Editor's note: This is our third visit to the Comeaux family, who are renovating their home following the August 2016 flood.
Amy and Russell Comeaux learned a lot as they put their home and lives back together following the flood a year ago this week.
Their Clearlake Estates home was devastated as water poured in, reaching the fourth step of the staircase to their second floor. They made it out by boat with their daughter, Madison, each carrying two garbage bags stuffed with their possessions.
A year later, the work in their home is nearing completion. The dirt and water are long gone. Power is back on. They now have air conditioning and heat.
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Gleaming dark wood floors have been installed throughout the entire downstairs, and the walls are repaired and painted soothing neutral colors.
In the kitchen are new stainless steel appliances, new cabinets and granite counters. And the master bedroom is almost finished with an adjoining master bath that's outfitted with a modern free-standing tub and large tiled shower.
A couple of Sundays ago, the Comeauxs were relaxing in their kitchen with a cup of coffee and the morning paper.
"It was like a normal Sunday," Amy Comeaux said.
It has been anything but a normal year.
For months, Amy Comeaux and Madison lived upstairs in Madison's room. Russell Comeaux, unable to navigate the stairs because of the aftereffects of the West Nile virus, lived in a small room downstairs with a room air conditioner and a mini refrigerator. It was hot and dusty on the concrete floors, but the Comeauxs persevered.
"We did it day by day," Amy Comeaux said. "You wake up and say what am I going to do to get through this day."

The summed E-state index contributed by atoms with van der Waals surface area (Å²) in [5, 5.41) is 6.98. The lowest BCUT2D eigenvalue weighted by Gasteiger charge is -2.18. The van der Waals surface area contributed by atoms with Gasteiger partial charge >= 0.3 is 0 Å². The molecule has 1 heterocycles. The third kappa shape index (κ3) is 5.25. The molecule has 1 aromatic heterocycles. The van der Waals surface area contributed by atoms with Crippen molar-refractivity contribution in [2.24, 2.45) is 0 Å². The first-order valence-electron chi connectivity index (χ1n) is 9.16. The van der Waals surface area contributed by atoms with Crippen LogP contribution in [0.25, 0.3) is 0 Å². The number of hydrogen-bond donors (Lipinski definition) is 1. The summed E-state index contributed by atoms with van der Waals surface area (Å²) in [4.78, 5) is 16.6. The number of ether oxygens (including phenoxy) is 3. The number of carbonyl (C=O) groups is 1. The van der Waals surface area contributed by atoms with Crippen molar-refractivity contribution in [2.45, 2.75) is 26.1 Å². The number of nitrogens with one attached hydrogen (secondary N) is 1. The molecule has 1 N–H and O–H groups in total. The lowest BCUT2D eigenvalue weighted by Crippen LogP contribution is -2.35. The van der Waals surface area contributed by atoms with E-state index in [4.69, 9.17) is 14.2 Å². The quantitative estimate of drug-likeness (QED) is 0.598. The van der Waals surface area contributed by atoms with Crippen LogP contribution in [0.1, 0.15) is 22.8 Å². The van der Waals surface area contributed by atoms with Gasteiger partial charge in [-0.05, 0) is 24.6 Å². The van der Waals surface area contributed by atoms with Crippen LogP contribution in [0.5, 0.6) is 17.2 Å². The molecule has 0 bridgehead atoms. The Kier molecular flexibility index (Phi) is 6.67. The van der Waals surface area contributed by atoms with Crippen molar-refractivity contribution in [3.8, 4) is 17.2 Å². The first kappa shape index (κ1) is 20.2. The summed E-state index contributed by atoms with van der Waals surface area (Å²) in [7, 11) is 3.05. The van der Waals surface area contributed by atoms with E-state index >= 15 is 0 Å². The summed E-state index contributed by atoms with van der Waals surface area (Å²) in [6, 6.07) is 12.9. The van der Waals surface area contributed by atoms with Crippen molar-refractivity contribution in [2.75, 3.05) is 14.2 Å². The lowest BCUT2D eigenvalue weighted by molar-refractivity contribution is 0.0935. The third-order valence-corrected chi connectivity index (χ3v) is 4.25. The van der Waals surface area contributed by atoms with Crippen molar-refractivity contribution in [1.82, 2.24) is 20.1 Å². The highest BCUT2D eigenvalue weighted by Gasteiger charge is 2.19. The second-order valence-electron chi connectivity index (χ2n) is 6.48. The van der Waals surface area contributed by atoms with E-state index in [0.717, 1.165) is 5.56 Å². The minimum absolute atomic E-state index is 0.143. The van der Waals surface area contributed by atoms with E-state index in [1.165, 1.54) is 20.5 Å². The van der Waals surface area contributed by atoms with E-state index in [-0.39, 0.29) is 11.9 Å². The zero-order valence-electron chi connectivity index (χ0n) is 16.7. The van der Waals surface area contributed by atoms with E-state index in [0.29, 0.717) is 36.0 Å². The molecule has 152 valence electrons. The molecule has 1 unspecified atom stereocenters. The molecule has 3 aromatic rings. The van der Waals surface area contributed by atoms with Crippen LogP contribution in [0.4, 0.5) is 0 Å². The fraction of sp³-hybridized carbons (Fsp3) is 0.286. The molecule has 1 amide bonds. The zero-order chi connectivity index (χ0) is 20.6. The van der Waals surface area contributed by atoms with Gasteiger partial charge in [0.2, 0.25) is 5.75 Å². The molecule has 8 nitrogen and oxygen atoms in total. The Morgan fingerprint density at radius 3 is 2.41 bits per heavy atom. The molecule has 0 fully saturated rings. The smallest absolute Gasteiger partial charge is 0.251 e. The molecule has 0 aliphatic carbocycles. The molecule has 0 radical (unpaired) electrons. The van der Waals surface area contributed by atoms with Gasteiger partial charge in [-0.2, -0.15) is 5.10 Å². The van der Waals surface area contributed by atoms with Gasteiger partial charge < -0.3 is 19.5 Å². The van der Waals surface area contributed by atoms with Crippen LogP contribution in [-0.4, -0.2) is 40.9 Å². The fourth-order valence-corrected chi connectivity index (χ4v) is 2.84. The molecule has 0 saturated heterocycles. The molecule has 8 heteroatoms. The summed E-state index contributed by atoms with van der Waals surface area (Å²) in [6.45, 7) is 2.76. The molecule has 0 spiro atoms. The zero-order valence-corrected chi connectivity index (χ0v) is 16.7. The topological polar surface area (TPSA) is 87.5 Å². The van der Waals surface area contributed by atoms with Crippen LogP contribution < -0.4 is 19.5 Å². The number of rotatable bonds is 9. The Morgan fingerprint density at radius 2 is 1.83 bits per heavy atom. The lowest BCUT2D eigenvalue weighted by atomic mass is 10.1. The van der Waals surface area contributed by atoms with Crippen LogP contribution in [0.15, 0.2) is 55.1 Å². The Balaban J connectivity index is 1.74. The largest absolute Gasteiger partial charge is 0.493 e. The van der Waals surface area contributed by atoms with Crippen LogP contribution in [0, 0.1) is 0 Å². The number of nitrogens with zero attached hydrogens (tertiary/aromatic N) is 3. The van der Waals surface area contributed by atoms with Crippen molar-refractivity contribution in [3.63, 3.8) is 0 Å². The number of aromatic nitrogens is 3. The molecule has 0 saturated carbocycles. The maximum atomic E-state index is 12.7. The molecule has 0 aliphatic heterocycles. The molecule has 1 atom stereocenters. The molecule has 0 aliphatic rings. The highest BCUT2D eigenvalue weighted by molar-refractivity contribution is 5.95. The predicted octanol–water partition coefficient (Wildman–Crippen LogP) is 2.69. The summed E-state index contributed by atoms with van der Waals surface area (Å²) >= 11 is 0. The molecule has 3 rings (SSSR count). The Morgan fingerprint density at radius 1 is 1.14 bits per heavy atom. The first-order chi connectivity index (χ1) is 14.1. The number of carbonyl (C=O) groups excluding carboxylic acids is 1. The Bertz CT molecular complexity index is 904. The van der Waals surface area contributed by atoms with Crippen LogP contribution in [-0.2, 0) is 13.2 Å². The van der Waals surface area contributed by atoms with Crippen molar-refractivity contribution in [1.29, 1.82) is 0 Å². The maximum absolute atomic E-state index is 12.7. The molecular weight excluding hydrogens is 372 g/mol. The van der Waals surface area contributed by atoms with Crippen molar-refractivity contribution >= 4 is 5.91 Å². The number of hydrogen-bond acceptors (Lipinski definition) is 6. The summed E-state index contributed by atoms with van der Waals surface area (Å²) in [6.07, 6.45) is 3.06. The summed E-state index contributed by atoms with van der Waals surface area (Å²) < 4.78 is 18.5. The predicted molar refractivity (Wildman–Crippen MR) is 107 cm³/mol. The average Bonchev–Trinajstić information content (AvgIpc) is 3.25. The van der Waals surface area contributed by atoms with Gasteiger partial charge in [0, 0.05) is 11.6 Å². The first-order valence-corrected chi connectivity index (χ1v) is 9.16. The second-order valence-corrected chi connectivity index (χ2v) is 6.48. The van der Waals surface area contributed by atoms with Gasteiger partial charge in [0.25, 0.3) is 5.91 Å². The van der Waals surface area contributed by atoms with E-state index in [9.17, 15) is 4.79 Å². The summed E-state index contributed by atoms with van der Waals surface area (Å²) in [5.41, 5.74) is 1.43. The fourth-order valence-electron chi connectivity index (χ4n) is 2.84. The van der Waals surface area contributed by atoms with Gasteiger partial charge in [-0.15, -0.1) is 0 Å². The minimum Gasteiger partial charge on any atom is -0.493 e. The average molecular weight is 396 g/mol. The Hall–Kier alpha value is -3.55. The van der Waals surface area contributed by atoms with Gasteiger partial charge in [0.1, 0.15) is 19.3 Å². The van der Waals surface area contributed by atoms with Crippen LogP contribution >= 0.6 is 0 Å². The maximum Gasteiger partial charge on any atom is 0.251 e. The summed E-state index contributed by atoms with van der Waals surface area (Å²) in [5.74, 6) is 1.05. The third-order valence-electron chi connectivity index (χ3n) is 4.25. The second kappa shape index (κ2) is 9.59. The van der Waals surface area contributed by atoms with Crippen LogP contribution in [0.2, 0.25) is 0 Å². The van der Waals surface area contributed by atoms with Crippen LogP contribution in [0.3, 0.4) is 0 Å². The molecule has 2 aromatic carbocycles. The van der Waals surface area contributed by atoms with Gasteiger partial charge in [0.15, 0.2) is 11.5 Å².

Much of their time was spent waiting.
"I could have built two houses like this in the time it took to redo this house," Russell Comeaux said.
Like many others have found out, lots of workers wouldn't begin a project without a down payment.
"If you paid somebody, they would work a couple of days and then not show up," Amy Comeaux said. "That held us up. It was the domino effect. We couldn't do something else until they finished."
The original wood floors in the home had been completely ruined by the water, but getting them and the residual glue removed would be an expensive proposition — even if the Comeauxs could find someone to do the job. One day, 16 members of Madison's cross country team from St. Michael High School arrived with their parents and removed the ruined floors in less than three hours.
"In times like this, you learn who the bad people are and who the good people are," Russell Comeaux said.
The family also discovered that they didn't need all the "stuff" they'd accumulated over the years.
"We lost a lot of valuable stuff, but we salvaged a lot that we didn't need," Amy Comeaux said. "Do we really need a hundred wicker baskets?"
Because she had to make so many decisions as to what she would replace, she prioritized and purchased the things they needed the most.
"I lost all my CorningWare and my ironing board," she said. "I had to decide, do I want to got to work wrinkled or feed Madison?"
Then there were other decisions like the color of the walls, the stain of the floors, the granite in the kitchen, the backsplash, the grout.
"Because we spent so much time waiting, we watched a lot of HGTV," Russell Comeaux said. "That helped with some of the ideas."
And, as her husband talked her through it, Amy Comeaux picked up some new skills, like hanging the blinds in the all of the rooms.
"She had never used a drill in her life," he said.
Even though the work is nearing completion, lots of small things still need doing.
"We work a little each weekend now," Amy Comeaux said.
Because their home was in such bad shape, the Comeauxs missed a lot last year, Madison's "sweet 16" birthday and family Christmas celebrations, but they are working hard to make up for lost time.
"At Christmas, my house is bursting at the seams with family," Amy Comeaux said. "I can't wait. It's just so happy."